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Re: Allentown branchlines
 
« Reply #32 on: Nov 12th, 2010, 2:22am »
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Do you happen to know if Corman ever ran out anything on the Barber branch, or was it already dead when Conrail sold it?  
 
Fantastic stuff, by the way!  
 
-Micah


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When I joined the ARHS in '92, my occupation was listed as '3rd Grade'.
Henry
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Re: Allentown branchlines
 
« Reply #33 on: Nov 12th, 2010, 12:40pm »
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By all means, post more, this is great stuff!
 
Thanks for posting all the pics,
 
Henry


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one87th
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Re: Allentown branchlines
 
« Reply #34 on: Nov 12th, 2010, 3:34pm »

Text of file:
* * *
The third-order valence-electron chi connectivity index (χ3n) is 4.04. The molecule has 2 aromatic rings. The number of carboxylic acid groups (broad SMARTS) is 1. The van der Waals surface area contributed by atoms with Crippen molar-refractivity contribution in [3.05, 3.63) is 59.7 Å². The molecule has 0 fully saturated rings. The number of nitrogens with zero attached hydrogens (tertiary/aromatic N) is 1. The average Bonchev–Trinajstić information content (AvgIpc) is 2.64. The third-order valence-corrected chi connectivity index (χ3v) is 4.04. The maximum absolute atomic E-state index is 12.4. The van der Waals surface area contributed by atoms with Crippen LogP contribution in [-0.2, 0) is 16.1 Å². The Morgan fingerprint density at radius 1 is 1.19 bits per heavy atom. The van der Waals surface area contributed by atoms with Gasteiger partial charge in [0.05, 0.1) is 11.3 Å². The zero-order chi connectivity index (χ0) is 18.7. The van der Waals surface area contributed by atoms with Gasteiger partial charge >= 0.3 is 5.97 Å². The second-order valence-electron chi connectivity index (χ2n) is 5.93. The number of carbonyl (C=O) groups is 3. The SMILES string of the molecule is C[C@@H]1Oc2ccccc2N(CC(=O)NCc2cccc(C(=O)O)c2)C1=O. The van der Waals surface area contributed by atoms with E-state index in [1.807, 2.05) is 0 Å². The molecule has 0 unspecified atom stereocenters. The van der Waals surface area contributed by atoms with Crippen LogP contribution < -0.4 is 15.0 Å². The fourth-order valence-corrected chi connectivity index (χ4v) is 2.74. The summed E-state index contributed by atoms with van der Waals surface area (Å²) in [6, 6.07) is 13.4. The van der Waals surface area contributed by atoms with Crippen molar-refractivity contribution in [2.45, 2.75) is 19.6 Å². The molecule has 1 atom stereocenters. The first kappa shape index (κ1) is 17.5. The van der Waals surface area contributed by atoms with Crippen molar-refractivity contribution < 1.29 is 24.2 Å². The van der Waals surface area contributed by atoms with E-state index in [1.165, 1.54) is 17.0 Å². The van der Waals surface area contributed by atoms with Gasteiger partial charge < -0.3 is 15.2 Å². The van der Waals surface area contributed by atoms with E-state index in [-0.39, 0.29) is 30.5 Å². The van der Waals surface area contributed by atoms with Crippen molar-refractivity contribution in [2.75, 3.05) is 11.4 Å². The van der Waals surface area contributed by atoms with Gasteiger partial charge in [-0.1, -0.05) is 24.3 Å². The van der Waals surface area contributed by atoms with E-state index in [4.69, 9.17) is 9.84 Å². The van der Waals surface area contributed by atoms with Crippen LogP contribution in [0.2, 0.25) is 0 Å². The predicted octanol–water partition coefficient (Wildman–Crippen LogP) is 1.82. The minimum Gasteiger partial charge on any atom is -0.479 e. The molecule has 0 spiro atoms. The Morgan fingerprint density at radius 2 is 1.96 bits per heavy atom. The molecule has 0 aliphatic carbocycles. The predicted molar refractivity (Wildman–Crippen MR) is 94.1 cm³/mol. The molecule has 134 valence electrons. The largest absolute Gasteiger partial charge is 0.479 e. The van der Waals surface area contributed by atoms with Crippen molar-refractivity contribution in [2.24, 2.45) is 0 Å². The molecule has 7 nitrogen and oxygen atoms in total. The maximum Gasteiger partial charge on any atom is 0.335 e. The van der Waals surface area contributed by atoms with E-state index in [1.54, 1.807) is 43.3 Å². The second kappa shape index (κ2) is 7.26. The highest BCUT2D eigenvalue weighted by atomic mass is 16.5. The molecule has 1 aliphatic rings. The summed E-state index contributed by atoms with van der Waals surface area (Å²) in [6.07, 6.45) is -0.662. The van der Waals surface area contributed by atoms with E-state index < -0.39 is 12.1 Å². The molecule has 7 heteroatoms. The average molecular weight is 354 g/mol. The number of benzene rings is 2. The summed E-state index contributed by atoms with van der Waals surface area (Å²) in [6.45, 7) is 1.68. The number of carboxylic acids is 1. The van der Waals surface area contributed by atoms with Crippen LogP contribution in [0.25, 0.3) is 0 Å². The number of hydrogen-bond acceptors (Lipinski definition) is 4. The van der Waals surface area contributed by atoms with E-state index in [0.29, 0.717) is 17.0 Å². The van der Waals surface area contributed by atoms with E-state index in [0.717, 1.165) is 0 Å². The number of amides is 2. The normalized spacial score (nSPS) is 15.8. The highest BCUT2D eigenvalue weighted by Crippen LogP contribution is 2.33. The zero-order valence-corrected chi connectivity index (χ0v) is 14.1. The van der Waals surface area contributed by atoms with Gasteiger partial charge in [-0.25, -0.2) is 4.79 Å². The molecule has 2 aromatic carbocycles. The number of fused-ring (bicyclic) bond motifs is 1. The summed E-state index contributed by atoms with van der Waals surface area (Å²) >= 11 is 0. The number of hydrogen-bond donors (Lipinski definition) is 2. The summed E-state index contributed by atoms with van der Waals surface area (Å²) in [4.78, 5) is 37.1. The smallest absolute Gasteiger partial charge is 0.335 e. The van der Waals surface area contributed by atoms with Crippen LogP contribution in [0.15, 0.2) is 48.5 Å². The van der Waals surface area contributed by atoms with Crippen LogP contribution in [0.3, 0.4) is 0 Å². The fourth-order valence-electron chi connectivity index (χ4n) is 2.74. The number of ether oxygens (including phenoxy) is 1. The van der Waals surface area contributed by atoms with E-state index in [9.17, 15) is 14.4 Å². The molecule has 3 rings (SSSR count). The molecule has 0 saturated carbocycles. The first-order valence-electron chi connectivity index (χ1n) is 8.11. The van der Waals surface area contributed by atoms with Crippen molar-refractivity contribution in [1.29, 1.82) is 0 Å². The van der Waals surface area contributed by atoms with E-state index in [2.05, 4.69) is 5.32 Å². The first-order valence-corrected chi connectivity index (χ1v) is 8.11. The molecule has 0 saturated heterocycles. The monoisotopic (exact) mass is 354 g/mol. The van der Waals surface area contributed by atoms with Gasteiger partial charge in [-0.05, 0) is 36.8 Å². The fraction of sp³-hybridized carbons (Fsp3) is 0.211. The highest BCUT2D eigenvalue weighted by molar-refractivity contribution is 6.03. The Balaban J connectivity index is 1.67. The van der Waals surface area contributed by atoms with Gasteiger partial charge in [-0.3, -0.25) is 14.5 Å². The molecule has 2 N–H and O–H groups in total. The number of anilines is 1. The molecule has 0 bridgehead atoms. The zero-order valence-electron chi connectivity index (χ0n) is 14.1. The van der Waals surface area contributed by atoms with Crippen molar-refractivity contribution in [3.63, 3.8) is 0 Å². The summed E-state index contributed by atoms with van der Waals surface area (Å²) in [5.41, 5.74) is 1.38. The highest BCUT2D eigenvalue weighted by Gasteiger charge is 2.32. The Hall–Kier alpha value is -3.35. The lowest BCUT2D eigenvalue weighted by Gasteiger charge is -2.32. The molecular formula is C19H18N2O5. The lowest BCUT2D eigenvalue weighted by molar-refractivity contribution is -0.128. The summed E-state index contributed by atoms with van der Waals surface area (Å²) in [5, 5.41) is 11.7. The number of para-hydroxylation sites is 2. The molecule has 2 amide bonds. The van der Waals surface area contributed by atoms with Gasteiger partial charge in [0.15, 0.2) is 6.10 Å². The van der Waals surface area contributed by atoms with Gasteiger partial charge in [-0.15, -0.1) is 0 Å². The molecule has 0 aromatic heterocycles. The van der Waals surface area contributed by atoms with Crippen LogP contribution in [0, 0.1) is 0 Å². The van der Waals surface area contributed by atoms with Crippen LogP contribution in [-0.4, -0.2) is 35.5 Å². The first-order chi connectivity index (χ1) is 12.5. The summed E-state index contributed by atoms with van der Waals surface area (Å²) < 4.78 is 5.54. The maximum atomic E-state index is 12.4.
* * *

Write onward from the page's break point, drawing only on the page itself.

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Thanks, A-townbranchfan, for posting those fantastic photos! I grew up 1 block north of the Charles Bell warehouse in the late 70's/early 80's, and my old neighbor's home is visible in the background photo of the boxcars on the siding!
 
Loved the photos of the Ice City warehouse. They make sense of the 1980's photo I posted on railroad.net of the siding in the middle of the Ice City parking lot. Apparently they tore down the warehouse and paved over the siding to make the parking lot; painting parking lines right over the track!
 
Regarding map #1: Does anyone know if the siding labeled "Nate Hunsicker" was a spur which ran onto the coal pockets where the current Ralph Weaver coal company is located at 11th and Sumner?